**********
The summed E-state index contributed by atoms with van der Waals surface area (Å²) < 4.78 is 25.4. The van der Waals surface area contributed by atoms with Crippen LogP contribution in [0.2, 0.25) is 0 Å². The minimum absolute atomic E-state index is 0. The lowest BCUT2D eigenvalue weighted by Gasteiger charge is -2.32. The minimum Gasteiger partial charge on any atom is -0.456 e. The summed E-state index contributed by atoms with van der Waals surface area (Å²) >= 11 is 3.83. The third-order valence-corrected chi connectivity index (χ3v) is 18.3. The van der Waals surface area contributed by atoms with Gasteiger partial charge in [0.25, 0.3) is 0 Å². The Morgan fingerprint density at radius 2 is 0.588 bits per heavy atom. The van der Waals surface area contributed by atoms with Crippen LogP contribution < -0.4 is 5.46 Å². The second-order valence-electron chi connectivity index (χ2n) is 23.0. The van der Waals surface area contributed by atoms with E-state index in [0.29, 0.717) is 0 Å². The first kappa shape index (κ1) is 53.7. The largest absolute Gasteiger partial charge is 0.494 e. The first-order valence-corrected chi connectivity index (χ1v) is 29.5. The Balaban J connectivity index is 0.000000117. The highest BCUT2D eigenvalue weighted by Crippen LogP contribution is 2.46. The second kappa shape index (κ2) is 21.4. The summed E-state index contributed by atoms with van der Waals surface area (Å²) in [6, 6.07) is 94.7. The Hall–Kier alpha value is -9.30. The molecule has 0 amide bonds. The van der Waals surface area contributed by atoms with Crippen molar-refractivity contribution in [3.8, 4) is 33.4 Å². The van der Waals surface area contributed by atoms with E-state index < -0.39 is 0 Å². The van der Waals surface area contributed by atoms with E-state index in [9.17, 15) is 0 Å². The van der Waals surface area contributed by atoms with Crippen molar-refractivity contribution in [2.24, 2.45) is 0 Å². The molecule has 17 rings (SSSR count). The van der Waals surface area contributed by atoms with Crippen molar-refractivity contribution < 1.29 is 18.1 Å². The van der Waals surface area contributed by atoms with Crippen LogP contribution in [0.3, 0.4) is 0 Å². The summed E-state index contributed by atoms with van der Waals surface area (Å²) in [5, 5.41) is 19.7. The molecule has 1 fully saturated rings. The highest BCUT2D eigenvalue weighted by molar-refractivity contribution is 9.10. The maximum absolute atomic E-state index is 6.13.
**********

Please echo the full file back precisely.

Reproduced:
The summed E-state index contributed by atoms with van der Waals surface area (Å²) < 4.78 is 25.4. The van der Waals surface area contributed by atoms with Crippen LogP contribution in [0.2, 0.25) is 0 Å². The minimum absolute atomic E-state index is 0. The lowest BCUT2D eigenvalue weighted by Gasteiger charge is -2.32. The minimum Gasteiger partial charge on any atom is -0.456 e. The summed E-state index contributed by atoms with van der Waals surface area (Å²) >= 11 is 3.83. The third-order valence-corrected chi connectivity index (χ3v) is 18.3. The van der Waals surface area contributed by atoms with Gasteiger partial charge in [0.25, 0.3) is 0 Å². The Morgan fingerprint density at radius 2 is 0.588 bits per heavy atom. The van der Waals surface area contributed by atoms with Crippen LogP contribution < -0.4 is 5.46 Å². The second-order valence-electron chi connectivity index (χ2n) is 23.0. The van der Waals surface area contributed by atoms with E-state index in [0.29, 0.717) is 0 Å². The first kappa shape index (κ1) is 53.7. The largest absolute Gasteiger partial charge is 0.494 e. The first-order valence-corrected chi connectivity index (χ1v) is 29.5. The Balaban J connectivity index is 0.000000117. The highest BCUT2D eigenvalue weighted by Crippen LogP contribution is 2.46. The second kappa shape index (κ2) is 21.4. The summed E-state index contributed by atoms with van der Waals surface area (Å²) in [6, 6.07) is 94.7. The Hall–Kier alpha value is -9.30. The molecule has 0 amide bonds. The van der Waals surface area contributed by atoms with Crippen molar-refractivity contribution in [3.8, 4) is 33.4 Å². The van der Waals surface area contributed by atoms with E-state index < -0.39 is 0 Å². The van der Waals surface area contributed by atoms with E-state index in [9.17, 15) is 0 Å². The van der Waals surface area contributed by atoms with Crippen molar-refractivity contribution in [2.24, 2.45) is 0 Å². The molecule has 17 rings (SSSR count). The van der Waals surface area contributed by atoms with Crippen molar-refractivity contribution < 1.29 is 18.1 Å². The van der Waals surface area contributed by atoms with Crippen LogP contribution in [0.3, 0.4) is 0 Å². The summed E-state index contributed by atoms with van der Waals surface area (Å²) in [5, 5.41) is 19.7. The molecule has 1 fully saturated rings. The highest BCUT2D eigenvalue weighted by molar-refractivity contribution is 9.10. The maximum absolute atomic E-state index is 6.13.